Bush, Blair to Discuss Future of Iraq But Timetable for Withdrawal Not Expected

President Bush and British Prime Minister Tony Blair, each facing pressure to pull back from a long, unpopular war, are gauging the ability of Iraq's new government to shoulder a bigger role. But Bush's spokesman said Thursday the two leaders are not about to declare, "We're all coming home."

Blair flew to Washington for talks Thursday evening and Friday with Bush. The prime minister was reporting on his discussions in Baghdad Monday with Iraq's new prime minister, Nouri al-Maliki, who said his forces are capable of taking control of security in all Iraqi provinces within 18 months. Bush and Blair planned to discuss whether al-Maliki's assertion was realistic.

"We'll see if he's able to follow through on it," White House press secretary Tony Snow said. "It's an interesting question."

Watch Bush and Blair's joint news conference on FOX News at 7:30 p.m. EDT.

With casualties rising and violence rampant, Iraq weighs heavily on Bush and Blair. Both leaders have plunged in the polls and face growing calls for major troop withdrawals. Bush is under additional pressure from fellow Republicans who are nervous about losing control of the House or Senate — or both — in the November elections.

A showdown with Iran over its suspected nuclear-weapons program also was high on the agenda for Bush and Blair. The two leaders also were expected to discuss fading Mideast peace prospects.

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The United States has about 131,000 troops in Iraq; officials have said they would like to have about 100,000 by year's end. Britain has about 8,000. At least 2,460 members of the U.S. military have died since the beginning of the war. Britain has lost 106 service personnel.

The White House dampened expectations of troop reductions in Iraq or specific dates for cutbacks coming out of the Bush-Blair meeting.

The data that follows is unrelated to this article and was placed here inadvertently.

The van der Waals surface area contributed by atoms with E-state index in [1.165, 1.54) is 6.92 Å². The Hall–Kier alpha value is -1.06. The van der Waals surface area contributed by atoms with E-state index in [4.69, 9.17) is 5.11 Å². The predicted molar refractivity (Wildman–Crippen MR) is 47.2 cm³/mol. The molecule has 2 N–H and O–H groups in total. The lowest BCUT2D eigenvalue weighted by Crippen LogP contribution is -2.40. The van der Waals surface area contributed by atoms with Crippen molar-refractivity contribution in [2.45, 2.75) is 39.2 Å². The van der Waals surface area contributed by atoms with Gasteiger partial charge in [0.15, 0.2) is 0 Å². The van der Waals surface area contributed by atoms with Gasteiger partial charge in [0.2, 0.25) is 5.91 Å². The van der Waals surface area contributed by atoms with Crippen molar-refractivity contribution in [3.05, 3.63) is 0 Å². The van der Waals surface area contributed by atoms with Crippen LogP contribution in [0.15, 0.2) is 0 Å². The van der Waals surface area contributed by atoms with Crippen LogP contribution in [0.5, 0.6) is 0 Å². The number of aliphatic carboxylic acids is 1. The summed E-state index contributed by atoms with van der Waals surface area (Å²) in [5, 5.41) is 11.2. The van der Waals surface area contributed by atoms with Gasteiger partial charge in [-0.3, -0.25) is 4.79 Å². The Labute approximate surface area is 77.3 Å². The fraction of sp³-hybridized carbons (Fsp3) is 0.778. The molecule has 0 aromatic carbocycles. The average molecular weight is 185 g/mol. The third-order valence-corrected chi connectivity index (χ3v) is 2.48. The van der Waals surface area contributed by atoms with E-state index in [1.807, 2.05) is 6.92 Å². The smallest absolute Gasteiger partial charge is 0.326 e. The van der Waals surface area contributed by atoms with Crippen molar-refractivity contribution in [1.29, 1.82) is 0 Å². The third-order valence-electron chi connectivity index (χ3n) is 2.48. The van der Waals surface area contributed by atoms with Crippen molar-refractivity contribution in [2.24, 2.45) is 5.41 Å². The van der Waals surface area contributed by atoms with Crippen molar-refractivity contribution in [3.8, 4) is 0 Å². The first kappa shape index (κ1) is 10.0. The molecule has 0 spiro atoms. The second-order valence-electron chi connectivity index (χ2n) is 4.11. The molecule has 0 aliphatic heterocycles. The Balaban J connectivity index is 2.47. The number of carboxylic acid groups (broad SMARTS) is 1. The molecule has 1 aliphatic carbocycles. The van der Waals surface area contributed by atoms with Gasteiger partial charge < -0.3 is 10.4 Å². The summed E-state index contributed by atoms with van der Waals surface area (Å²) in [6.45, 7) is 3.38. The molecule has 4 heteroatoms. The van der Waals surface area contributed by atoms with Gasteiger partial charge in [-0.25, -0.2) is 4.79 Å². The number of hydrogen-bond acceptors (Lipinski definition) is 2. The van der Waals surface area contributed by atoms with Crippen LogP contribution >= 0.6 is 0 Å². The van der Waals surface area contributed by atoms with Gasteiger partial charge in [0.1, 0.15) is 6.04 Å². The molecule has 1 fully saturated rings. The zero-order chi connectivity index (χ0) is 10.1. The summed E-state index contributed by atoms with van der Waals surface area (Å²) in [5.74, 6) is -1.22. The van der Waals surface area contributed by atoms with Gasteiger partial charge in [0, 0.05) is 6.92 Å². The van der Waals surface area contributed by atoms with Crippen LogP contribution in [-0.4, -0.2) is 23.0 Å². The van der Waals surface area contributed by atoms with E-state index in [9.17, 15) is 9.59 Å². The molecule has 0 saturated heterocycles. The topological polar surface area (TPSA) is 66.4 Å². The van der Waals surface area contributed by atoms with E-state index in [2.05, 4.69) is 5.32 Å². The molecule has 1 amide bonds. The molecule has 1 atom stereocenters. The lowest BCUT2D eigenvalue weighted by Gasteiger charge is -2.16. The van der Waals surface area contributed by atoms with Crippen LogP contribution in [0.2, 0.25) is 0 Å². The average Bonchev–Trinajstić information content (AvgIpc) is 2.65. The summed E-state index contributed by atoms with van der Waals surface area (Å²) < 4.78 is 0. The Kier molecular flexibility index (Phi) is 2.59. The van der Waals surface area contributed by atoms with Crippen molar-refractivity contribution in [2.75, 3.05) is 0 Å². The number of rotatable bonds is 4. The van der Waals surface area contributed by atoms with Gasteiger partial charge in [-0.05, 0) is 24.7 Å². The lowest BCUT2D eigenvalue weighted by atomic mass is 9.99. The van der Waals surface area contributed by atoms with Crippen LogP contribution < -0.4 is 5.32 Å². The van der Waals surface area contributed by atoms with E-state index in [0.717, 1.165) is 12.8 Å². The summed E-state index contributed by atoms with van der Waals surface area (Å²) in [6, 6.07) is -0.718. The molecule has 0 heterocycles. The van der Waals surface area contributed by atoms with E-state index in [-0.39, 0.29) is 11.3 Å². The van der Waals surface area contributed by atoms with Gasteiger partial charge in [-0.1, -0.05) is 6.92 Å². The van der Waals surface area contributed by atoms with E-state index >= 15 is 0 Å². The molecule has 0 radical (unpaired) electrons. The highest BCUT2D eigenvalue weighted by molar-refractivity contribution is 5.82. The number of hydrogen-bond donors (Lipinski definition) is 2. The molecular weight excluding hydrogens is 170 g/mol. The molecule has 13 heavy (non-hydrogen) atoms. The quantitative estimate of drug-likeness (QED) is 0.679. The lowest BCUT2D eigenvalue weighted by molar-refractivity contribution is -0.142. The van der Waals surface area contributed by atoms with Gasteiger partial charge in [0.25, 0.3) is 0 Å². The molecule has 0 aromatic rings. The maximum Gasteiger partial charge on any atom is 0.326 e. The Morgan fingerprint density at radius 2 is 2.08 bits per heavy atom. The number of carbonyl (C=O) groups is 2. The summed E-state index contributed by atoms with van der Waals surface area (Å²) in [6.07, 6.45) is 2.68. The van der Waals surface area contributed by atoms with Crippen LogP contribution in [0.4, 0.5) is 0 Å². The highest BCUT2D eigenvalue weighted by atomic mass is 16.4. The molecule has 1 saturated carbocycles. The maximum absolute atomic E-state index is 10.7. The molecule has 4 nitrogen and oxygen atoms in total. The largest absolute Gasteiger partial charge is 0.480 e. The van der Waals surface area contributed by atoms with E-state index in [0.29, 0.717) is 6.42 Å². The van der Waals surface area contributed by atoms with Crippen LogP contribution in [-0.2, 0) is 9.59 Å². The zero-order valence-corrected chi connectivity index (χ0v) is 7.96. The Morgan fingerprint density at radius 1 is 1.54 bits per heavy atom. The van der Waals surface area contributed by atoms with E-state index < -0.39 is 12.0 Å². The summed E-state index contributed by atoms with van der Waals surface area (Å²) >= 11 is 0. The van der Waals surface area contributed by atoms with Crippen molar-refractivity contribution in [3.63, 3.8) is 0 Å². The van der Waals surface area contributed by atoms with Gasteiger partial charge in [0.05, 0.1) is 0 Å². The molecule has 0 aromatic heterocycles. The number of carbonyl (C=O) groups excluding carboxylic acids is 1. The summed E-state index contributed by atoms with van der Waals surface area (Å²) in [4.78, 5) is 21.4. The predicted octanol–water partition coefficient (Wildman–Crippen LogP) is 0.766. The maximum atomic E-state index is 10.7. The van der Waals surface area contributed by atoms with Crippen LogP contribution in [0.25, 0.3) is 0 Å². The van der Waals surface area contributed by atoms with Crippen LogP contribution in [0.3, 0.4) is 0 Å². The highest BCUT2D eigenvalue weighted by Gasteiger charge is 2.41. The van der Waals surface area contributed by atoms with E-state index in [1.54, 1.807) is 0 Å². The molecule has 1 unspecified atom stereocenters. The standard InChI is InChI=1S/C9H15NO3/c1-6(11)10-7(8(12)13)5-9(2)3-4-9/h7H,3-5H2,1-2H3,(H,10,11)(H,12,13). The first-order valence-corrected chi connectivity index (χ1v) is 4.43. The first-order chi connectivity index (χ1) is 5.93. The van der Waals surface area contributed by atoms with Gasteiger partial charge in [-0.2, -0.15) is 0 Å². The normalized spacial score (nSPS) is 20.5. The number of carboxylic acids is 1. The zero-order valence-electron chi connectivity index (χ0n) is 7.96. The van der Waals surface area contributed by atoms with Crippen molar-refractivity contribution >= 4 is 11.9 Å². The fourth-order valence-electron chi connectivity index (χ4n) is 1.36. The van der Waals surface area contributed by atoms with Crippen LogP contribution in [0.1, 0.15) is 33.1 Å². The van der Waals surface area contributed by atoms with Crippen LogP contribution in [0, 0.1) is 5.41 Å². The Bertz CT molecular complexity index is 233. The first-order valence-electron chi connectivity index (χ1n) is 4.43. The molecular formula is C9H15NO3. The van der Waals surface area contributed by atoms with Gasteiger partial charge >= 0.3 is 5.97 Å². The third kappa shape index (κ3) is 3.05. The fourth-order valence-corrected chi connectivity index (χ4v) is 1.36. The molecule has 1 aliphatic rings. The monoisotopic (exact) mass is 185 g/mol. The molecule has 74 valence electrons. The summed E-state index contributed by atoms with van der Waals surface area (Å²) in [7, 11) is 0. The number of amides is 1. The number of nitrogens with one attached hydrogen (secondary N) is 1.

"You know, there aren't going to be people kissing in Times Square tomorrow. But I do think what you will have is a very forward-leaning set of discussions about how to proceed forward," Snow said.

Bush has described the formation of Iraq's new government of Shiites, Sunni Arabs and Kurds as a turning point. But it's unclear what that means in terms of the need for U.S. troops. Pentagon officials are worried about the reliability of U.S.-trained Iraqi police and their religious and tribal allegiances.

Gen. Peter Schoomaker, the Army chief of staff, said his service is planning for the possibility of having to maintain current troop levels in Iraq for the next two years, while also anticipating the possibility of cuts.

Of the 131,000 U.S. troops in Iraq, about 105,000 to 110,000 are Army soldiers.

Schoomaker, in remarks to a group of reporters on Thursday, said Army planners are looking 18 to 24 months into the future to determine how they can provide the number and types of troops required in Iraq.

"We're continuing to plan for a variety of troop levels," he said. "Obviously we're planning to be able to sustain the levels that we have today, but we're running alternatives as well, in anticipation that we'll be asked to do some different levels."

Eager to look in charge, Iraq's new leaders are publicly pressing for Bush and Blair to move toward troop withdrawals while privately seeking assurances from U.S. diplomats and military leaders that the troops won't leave prematurely.

Blair planned to raise with Bush Iraqi plans for an international conference to back its government British officials said.

British officials have said most coalition troops could be withdrawn by 2010, but no timetable is to be agreed upon during the talks, Blair's Downing Street office said.

"What we need is a situation where, if the conditions are right, we can pull back our troops and then withdraw them. That conditions-based approach will guide everything we do," Blair's spokesman said.

Snow said Iraq's new government "creates new opportunities; it really changes things, because now you have people with whom you're going to deal on a regular, daily, and for the foreseeable future, a permanent basis until you have changes of government there, to deal with all of the key issues, not only political, but also military.